IFA President Joe Healy, responding to today’s announcement of the EU aid package, said Minister for Agriculture Michael Creed must secure maximum flexibility to ensure Ireland’s share of the €350m package can be used to support farmers’ cash flow across all sectors.
Mr Healy said it is important that the bulk of the funds made available for farmer supports under the package are not conditional on farmers scaling back production.
“Today’s package confirms that member states may make advance payments of 70% of Direct and 85% of Rural Development payments on 16th October. This will help farm incomes in a very difficult year,” he said.
He added: “Minister Creed must optimise the value of Ireland’s €11.1m share of the funds announced today. First, he must provide national matching funding, and secondly, he must use this to reduce the cost of short term borrowing for farmers in all sectors,” Mr Joe Healy said.
“Exceptional State Aid measures allowing for the provision of loans to cater for liquidity gaps were voted on by the EU Council of Agriculture Ministers in March 16. In addition, existing State Aid de minimis regulations allow for support of up to €15,000 across all farming sectors. On that basis, IFA has proposed a State-Aid backed loan package allowing farmers to deal with merchant credit, superlevy and other bills,” he said.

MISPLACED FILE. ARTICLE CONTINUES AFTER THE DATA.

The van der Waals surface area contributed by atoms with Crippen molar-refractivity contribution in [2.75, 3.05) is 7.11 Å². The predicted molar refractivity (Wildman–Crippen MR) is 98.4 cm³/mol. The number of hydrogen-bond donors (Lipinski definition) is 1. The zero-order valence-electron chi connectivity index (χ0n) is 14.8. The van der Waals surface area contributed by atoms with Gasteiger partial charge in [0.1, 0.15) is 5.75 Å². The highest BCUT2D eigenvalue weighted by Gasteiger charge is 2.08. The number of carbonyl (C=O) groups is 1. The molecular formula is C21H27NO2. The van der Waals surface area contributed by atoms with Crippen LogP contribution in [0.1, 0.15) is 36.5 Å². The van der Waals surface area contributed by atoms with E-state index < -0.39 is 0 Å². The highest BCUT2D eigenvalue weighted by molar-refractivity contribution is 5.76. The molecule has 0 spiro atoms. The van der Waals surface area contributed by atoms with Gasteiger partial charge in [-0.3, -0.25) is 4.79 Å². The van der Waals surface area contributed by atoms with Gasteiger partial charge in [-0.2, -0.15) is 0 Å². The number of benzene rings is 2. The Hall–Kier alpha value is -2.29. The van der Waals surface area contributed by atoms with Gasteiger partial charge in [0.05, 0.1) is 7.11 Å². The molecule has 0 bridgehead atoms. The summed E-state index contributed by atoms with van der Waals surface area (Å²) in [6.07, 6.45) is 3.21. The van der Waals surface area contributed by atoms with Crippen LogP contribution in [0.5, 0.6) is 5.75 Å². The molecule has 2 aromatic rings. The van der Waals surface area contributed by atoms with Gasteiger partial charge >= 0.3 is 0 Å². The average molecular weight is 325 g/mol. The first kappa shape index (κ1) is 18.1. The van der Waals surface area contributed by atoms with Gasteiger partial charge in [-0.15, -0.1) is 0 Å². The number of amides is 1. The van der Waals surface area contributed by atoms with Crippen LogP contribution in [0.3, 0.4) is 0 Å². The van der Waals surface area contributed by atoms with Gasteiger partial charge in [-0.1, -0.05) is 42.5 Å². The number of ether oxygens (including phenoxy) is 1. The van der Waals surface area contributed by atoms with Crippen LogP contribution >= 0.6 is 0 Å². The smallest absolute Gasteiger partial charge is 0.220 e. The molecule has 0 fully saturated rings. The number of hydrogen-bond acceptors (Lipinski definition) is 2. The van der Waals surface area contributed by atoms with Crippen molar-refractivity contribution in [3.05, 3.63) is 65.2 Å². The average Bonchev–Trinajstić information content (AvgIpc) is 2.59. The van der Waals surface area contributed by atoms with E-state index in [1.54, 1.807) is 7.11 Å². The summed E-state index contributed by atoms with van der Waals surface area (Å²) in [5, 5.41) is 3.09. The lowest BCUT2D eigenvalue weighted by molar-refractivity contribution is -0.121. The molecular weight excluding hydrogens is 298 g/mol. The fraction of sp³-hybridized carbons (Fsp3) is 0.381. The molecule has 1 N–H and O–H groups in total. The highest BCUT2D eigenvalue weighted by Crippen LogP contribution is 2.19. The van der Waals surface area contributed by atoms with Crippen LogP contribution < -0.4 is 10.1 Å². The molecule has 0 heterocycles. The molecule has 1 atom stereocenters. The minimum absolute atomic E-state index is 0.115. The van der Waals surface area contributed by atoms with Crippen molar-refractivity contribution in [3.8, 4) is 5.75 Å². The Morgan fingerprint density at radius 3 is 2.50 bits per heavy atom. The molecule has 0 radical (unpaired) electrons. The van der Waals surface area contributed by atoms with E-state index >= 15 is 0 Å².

“Today’s package of support could be used to enhance the proposed loan scheme and must be delivered urgently,” he said.
Commenting further, IFA National Dairy Chairman Sean O’Leary said: “The €150m portion of the package which is conditional on production control must not disadvantage Irish farmers who have expanded in the legal certainty of quota removal last year.
“The extension of SMP intervention and APS should send a positive message on markets at a time when prices are already starting to firm in response to easing global and EU output.
“However, as it will be some time before the more positive market trends translate into viable milk prices, it is urgent that the Minister would act on farmer supports. A fast rising number of dairy farmers are now struggling to meet their daily family needs, never mind pay business bills,” Sean O’Leary concluded.